• Attend a writer’s residency (I applied to 2 and was rejected by both; I’m not even sure many residencies are moving forward right now.)
  • Finish the second draft of my novel (I’ve started this, then abandoned it in disgust, over and over again. I think I will pick this up in the future, but it seems so overwhelming right now! )
  • Write three poems to publish (I’ve written two! Publication pending.)
  • Revise my play script (I have not even looked at it, I doubt I’ll get to it this year)
  • Go on a new hike every month (This is the one thing I’ve pretty much done consistently!)
  • Attend my first yoga retreat (Probably not possible in the current climate anyway)

Some of the plans I made at the beginning of 2020 seem outmoded or impossible. Or maybe even silly and shortsighted in the face of all the suffering happening in the world. But halfway through the year is a great time to take stock and refine these goals. I like my goals to be concrete and tangible, so I know when I’ve accomplished them, but I think I missed the mark in not including a few esoteric goals. These are a little more uncomfortable, because they’re more personal and there’s no fixed endpoint. But I’d like to add:

  • Commit further to anti-racism work, starting with self education and focusing on the local community.
  • Cultivate my own authenticity. This is an ongoing focus of mine, but rarely do I put it into words. For me this means developing radical self acceptance and opening myself up to the world in a way that’s in keeping with my values.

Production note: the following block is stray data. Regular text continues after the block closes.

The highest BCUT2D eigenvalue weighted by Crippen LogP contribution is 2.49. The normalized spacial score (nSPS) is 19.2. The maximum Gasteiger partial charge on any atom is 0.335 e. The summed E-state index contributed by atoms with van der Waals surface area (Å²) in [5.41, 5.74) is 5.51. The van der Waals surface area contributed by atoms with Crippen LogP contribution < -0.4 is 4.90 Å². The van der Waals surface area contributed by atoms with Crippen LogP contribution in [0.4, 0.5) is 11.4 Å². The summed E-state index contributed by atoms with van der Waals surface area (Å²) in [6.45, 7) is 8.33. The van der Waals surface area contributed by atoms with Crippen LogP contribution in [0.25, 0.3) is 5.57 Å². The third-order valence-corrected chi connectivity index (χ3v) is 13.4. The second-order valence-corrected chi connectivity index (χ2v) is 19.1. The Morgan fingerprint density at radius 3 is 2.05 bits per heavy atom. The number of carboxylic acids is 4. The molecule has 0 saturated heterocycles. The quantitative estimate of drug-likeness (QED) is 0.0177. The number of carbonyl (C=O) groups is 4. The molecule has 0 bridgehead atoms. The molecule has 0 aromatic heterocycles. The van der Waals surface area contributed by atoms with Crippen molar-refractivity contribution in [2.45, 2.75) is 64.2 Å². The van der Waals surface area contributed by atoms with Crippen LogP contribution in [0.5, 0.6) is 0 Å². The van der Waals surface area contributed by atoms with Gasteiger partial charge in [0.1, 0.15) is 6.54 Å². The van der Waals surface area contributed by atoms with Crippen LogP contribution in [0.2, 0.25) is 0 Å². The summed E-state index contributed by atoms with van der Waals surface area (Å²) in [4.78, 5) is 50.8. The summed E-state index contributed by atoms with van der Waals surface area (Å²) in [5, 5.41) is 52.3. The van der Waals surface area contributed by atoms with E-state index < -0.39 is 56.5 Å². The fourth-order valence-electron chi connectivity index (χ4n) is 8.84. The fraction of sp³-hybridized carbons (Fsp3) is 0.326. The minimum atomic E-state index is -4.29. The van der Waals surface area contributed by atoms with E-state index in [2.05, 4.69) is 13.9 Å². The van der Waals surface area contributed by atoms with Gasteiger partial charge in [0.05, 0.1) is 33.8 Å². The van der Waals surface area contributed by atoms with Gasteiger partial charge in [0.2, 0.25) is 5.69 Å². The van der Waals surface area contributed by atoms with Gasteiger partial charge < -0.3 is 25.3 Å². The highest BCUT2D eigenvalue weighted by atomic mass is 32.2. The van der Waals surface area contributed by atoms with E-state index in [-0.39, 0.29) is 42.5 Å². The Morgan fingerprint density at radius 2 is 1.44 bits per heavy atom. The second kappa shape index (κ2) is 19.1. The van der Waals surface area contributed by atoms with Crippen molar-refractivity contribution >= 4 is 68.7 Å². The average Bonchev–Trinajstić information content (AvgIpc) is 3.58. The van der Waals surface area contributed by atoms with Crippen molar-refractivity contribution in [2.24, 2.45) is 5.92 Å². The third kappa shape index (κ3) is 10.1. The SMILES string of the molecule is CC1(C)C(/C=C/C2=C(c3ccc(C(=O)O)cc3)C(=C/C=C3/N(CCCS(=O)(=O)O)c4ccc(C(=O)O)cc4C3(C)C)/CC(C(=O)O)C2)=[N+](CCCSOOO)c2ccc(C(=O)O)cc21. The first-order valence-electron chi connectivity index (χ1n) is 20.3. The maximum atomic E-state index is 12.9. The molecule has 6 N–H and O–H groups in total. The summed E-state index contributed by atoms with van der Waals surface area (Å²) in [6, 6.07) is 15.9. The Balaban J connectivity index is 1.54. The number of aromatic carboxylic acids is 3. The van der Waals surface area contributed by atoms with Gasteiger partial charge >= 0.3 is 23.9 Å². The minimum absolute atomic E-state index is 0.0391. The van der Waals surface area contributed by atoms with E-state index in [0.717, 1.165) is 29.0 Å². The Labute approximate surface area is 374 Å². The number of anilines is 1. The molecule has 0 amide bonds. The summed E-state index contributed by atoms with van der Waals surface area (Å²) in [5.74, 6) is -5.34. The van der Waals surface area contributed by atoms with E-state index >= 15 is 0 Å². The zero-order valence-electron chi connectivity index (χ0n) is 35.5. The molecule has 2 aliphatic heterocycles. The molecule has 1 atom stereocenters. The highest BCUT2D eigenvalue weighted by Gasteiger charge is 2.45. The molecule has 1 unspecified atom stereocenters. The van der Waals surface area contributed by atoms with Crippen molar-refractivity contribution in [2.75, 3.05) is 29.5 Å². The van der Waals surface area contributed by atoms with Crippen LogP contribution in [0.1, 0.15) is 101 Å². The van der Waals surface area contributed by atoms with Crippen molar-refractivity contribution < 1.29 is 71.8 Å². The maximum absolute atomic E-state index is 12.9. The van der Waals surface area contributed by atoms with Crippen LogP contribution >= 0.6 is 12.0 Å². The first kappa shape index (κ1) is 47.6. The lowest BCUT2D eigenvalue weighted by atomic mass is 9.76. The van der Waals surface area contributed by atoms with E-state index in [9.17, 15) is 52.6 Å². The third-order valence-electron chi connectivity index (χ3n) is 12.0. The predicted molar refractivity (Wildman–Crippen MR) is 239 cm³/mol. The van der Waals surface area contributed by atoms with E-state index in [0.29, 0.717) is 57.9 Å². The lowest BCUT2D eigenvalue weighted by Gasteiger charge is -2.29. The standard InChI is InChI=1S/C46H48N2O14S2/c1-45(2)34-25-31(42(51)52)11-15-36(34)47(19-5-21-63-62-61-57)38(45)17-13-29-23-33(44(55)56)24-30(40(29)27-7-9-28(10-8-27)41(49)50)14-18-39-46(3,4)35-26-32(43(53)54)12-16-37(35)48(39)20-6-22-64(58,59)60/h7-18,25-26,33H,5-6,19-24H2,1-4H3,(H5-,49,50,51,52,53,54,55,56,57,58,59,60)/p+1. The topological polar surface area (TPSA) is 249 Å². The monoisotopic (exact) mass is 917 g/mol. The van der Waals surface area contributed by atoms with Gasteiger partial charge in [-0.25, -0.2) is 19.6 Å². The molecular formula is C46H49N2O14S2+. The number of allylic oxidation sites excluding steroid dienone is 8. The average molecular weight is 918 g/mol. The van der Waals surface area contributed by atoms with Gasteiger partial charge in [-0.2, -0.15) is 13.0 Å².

“Living is a form of not being sure, not knowing what next or how. The moment you know how, you begin to die a little. The artist never entirely knows. We guess. We may be wrong, but we take leap after leap in the dark.”

― Pema Chödrön

Anne Sexton’s Grave

Last summer, I visited Anne Sexton’s grave. I touched the cold stone, traced my fingers along the etching. Bore witness to the offerings others had left behind: coins, ink pens, jewelry. I hadn’t expected to be in New England, hadn’t quite wanted to go to New England in the first place, but, since I was in New England, I went to Forest Hills Cemetery to see Anne Sexton.

The last time I was in New England, life was very different. Supposedly, it was a happier time: It was the first plane trip I took with my family after my daughter was born. She was about 6 months old. It was the first time I had ever been to Rhode Island or Cape Cod. I remember thinking that everything was so outlandishly beautiful–the Breakers, for example–but I couldn’t quite feel the excitement that I usually experienced traveling. Instead, I felt a mix of anxious, worn down, muted. The entire trip felt like a dream, something I only have a vague recollection of.

Of course, I couldn’t put it to words at the time. I was still breastfeeding and was thick in in the midst of postpartum delirium. I don’t think I even knew that I was struggling–with my body, with motherhood, with the changing circumstances of my life. It was only two years later, when I came back to New England, that I was confronted with the memory of how detached I had felt. The bewilderment. The strange sense of loss. I came back two years later, feeling suddenly like I saw my life more clearly. And I began to take some small solace–in this truth and the expression of it, in poetry and those of women who came before me, like Sexton, whose unflinching gaze towards suffering and loss continues to inspire me.

I could not get you back
except for weekends. You came